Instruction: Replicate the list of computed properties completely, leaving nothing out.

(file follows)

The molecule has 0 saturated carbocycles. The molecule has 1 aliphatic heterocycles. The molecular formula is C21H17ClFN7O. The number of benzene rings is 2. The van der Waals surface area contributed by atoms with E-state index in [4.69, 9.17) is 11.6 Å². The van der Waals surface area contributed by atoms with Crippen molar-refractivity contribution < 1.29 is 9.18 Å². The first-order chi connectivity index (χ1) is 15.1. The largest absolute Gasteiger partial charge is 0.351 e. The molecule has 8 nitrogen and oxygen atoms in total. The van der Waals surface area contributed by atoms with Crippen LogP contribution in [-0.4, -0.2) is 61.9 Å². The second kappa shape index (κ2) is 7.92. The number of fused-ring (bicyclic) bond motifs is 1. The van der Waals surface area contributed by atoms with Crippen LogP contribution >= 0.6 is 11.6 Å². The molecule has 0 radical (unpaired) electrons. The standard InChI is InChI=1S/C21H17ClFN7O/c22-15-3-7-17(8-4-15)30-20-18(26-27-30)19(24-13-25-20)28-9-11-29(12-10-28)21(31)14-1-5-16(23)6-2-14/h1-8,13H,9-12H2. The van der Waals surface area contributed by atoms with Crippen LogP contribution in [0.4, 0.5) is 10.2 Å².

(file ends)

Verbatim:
The molecule has 0 saturated carbocycles. The molecule has 1 aliphatic heterocycles. The molecular formula is C21H17ClFN7O. The number of benzene rings is 2. The van der Waals surface area contributed by atoms with E-state index in [4.69, 9.17) is 11.6 Å². The van der Waals surface area contributed by atoms with Crippen molar-refractivity contribution < 1.29 is 9.18 Å². The first-order chi connectivity index (χ1) is 15.1. The largest absolute Gasteiger partial charge is 0.351 e. The molecule has 8 nitrogen and oxygen atoms in total. The van der Waals surface area contributed by atoms with Crippen LogP contribution in [-0.4, -0.2) is 61.9 Å². The second kappa shape index (κ2) is 7.92. The number of fused-ring (bicyclic) bond motifs is 1. The van der Waals surface area contributed by atoms with Crippen LogP contribution >= 0.6 is 11.6 Å². The molecule has 0 radical (unpaired) electrons. The standard InChI is InChI=1S/C21H17ClFN7O/c22-15-3-7-17(8-4-15)30-20-18(26-27-30)19(24-13-25-20)28-9-11-29(12-10-28)21(31)14-1-5-16(23)6-2-14/h1-8,13H,9-12H2. The van der Waals surface area contributed by atoms with Crippen LogP contribution in [0.4, 0.5) is 10.2 Å².